Improving energy performance, however, can be a costly and complicated process.  For this reason, FM companies are increasingly looking for financially viable ways to make the sustainability upgrade.  The latest report from EEVS Insight Ltd (Energy Efficiency Verification Specialists) highlights that finance is still a primary obstacle for companies looking to invest in energy efficient technology. For instance, 18% of respondents cite a lack of resources as a reason for not investing in energy efficient technology, while the same proportion also point to uncertainty over the financial benefits and 15% indicate that a lack of affordable finance is the problem.[7]

 

One possible solution to this challenge is to work with a specialist financier, experienced in the sector and familiar with the latest technology. For example, the Energy Finance team at Siemens Financial Services (SFS) provides flexible and specialist financing solutions for energy efficiency or renewable technology investments via asset finance.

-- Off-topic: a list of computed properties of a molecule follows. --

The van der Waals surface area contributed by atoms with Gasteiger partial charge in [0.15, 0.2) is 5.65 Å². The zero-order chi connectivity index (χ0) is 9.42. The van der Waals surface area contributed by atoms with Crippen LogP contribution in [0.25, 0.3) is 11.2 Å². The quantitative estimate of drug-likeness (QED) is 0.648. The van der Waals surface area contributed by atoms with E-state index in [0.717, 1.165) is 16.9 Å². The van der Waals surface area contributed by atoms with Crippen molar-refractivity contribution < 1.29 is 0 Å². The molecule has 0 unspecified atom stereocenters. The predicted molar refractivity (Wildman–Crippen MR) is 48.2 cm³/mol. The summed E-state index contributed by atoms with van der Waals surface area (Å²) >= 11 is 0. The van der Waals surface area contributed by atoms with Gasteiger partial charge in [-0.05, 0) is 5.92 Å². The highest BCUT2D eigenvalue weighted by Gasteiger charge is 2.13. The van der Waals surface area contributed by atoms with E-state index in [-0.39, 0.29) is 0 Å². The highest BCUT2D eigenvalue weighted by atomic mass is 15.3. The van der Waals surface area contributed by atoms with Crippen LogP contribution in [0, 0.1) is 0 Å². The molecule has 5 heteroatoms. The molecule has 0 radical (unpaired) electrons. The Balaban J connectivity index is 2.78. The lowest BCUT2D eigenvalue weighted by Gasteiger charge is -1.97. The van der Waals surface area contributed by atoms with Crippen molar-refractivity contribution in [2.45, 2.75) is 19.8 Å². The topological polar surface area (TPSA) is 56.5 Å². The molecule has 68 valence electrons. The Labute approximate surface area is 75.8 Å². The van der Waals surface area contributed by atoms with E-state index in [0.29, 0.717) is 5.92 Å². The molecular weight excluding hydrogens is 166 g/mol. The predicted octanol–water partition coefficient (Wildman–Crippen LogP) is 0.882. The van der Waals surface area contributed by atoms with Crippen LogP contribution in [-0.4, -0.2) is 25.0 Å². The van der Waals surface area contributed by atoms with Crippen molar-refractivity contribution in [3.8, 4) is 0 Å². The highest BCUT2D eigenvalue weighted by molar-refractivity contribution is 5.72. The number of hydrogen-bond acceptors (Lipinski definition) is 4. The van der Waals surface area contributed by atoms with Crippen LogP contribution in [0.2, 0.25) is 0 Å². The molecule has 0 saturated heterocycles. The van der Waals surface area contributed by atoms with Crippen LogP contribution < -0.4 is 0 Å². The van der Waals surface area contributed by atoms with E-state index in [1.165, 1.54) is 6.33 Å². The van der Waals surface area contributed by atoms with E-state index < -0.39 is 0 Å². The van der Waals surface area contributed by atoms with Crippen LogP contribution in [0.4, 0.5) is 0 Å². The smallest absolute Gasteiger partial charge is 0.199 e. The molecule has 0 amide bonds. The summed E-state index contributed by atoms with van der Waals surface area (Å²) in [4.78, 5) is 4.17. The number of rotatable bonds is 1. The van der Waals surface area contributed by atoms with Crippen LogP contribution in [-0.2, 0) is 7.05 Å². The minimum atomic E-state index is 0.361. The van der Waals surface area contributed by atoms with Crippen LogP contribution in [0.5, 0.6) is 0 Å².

A financing arrangement with SFS can leverage the assessment of the benefits of the new equipment and technology, together with insights into  the expected savings in energy costs and/or income from energy generation to formulate a financing solution, which in effect enables businesses to offset to cost of affordable regular payments against the predicted benefits over time. When a client commissions the implementation of sustainability measures in a building, FM companies can integrate  appropriate SFS funding models into the arrangements.  In doing so, FM companies can leverage SFS’ knowledge and financing expertise to provide an appropriate energy finance solutions for end customers. Customers benefit from financing solutions that make the investments zero net cost and can even be cash positive if the energy savings or additional income are greater than the financing payments. The Energy Finance team at SFS therefore enables FM companies to offer a sustainability solution that doesn’t compromise their customers’ budgets.